I do not want to grow a thick skin.
Isn’t that what wearing a mask is? An extra layer, a thickening of the skin in order to desensitise? Or at least maintain that illusion that we are okay to protect ego. While it remains manageable, I want to feel my physical and emotional pain. Denying a part of it is like removing one colour from the rainbow or painting without yellow. Intolerable, especially since creativity has been my salvation. Music and Art are good friends. They are patient. They wait for when you are ready and both in my experience have been intrinsically therapeutic. When my life has been turbulent and chaotic, music has soothed and art has helped order and make sense of my world.
My studies have gotten me through some hard times. I am lucky that when things get tough I resort to my OCA studies as a coping mechanism. I apply myself more fully. I read more intensely and attempt a higher output. Immerse myself. I know this does not work for everybody and it is trite to say just find what works for you. But you will find it.
Being goal directed, defining a purpose for yourself, being productive, being able to contribute something- like this confession- is validating and strengthens self-worth. Helping others to achieve it is even more so and for me that is route to self-actualisation, the almost mythical peak of Maslow’s hierarchy. It is also affirming to recognise the struggle in others and respect their courage. I see this in the work of John Bellany; specifically a series of three works all entitled Bonjour Professor Calne that marks its 30th anniversary in the same year OCA does, and is the focus of my BA (Hons) degree exhibition.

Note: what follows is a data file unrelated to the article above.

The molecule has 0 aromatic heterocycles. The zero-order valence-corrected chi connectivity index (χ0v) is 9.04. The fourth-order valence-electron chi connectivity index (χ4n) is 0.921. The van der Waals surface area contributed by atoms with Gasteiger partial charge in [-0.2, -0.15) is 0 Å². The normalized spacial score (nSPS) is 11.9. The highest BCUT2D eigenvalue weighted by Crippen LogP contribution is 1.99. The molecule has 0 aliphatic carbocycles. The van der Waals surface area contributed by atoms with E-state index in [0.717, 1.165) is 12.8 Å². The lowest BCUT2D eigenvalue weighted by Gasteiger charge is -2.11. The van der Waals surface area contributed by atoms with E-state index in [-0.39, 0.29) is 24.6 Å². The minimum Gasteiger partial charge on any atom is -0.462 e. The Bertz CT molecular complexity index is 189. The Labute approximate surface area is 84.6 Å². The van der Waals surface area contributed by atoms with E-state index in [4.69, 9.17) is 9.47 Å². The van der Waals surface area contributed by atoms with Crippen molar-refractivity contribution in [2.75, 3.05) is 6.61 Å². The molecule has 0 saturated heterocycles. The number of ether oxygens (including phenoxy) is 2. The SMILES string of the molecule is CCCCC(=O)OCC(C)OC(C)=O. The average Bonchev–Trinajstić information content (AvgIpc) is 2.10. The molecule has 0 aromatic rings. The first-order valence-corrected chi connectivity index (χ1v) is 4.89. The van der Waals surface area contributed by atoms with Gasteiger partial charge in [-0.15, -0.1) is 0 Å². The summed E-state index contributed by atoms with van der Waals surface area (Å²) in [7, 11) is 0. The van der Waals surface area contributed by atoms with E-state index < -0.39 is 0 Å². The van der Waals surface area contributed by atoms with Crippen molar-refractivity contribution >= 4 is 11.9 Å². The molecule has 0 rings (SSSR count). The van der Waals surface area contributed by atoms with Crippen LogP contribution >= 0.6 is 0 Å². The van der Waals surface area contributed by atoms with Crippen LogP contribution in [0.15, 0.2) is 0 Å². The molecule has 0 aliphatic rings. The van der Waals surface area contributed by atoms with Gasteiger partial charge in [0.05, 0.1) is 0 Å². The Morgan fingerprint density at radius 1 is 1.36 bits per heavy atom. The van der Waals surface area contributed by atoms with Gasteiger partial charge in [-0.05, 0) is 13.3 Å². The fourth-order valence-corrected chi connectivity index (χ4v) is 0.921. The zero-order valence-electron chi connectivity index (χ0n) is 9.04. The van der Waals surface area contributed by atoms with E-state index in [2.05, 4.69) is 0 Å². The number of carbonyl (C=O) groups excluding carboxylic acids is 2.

It is a self-portrait “in extremis”. John is having an existential crisis. Worse still, he doubts his ultimate end since he has betrayed the Calvinist faith he grew up in. He requires a new liver because of his alcoholism and he is guilt ridden because his problems are entirely his own making and someone has to die so that he might live. He does not know whether to cling to faith or superstition or the goodwill of family and friends or the skill of his medical team. His outlook is bleak.
What Bellany does is he talks about his mental health, the exigencies and contingencies of his life through his art. His mental health is embedded in the rhetoric of his brush strokes and he documents it unfailingly and unflinchingly.
He is flawed as I am. He is not the best role model but in articulating emotional state and mental health, he is.
He tells us it is okay not to be okay.

Posted by author: Adrian Eaton
Share this post:

2 thoughts on “Confessions of an art student: Part 6. Mental health awareness week

  • Wow! What a gift. A terrific piece reflecting incredible inner strength, revealing insights, affirming that people can and must, for their own survival, just be. Thank you.

    • Thank you annag1611. I seldom explore my mental health in public like this and felt I took a big risk opening up. Your kind words validate the courage it took me and everyone else who dares to challenge stigma around these issues.

Leave a Reply

Your email address will not be published. Required fields are marked *

Back to blog listings